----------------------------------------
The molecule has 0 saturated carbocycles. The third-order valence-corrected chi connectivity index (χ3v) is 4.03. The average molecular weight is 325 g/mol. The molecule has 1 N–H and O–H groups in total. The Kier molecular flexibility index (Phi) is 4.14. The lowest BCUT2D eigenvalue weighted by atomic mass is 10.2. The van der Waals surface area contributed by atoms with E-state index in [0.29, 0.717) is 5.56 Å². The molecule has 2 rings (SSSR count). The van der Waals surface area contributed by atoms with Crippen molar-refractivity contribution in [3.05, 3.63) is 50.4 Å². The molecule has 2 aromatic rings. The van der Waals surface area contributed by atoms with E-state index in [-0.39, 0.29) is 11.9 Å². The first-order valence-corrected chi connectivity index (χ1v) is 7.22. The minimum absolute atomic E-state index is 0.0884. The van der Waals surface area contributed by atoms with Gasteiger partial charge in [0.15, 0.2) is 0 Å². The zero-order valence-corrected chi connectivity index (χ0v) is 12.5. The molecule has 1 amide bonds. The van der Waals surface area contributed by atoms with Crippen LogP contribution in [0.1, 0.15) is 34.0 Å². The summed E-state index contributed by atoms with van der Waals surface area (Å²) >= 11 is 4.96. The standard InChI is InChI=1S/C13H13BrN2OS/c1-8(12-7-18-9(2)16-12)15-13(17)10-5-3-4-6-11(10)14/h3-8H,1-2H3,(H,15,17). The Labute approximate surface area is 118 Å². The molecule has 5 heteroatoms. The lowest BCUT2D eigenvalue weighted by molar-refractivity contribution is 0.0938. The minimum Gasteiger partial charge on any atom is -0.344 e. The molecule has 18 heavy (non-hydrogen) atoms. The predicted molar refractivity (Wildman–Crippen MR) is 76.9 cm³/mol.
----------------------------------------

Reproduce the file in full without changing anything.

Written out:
The molecule has 0 saturated carbocycles. The third-order valence-corrected chi connectivity index (χ3v) is 4.03. The average molecular weight is 325 g/mol. The molecule has 1 N–H and O–H groups in total. The Kier molecular flexibility index (Phi) is 4.14. The lowest BCUT2D eigenvalue weighted by atomic mass is 10.2. The van der Waals surface area contributed by atoms with E-state index in [0.29, 0.717) is 5.56 Å². The molecule has 2 rings (SSSR count). The van der Waals surface area contributed by atoms with Crippen molar-refractivity contribution in [3.05, 3.63) is 50.4 Å². The molecule has 2 aromatic rings. The van der Waals surface area contributed by atoms with E-state index in [-0.39, 0.29) is 11.9 Å². The first-order valence-corrected chi connectivity index (χ1v) is 7.22. The minimum absolute atomic E-state index is 0.0884. The van der Waals surface area contributed by atoms with Gasteiger partial charge in [0.15, 0.2) is 0 Å². The zero-order valence-corrected chi connectivity index (χ0v) is 12.5. The molecule has 1 amide bonds. The van der Waals surface area contributed by atoms with Crippen LogP contribution in [0.1, 0.15) is 34.0 Å². The summed E-state index contributed by atoms with van der Waals surface area (Å²) >= 11 is 4.96. The standard InChI is InChI=1S/C13H13BrN2OS/c1-8(12-7-18-9(2)16-12)15-13(17)10-5-3-4-6-11(10)14/h3-8H,1-2H3,(H,15,17). The Labute approximate surface area is 118 Å². The molecule has 5 heteroatoms. The lowest BCUT2D eigenvalue weighted by molar-refractivity contribution is 0.0938. The minimum Gasteiger partial charge on any atom is -0.344 e. The molecule has 18 heavy (non-hydrogen) atoms. The predicted molar refractivity (Wildman–Crippen MR) is 76.9 cm³/mol.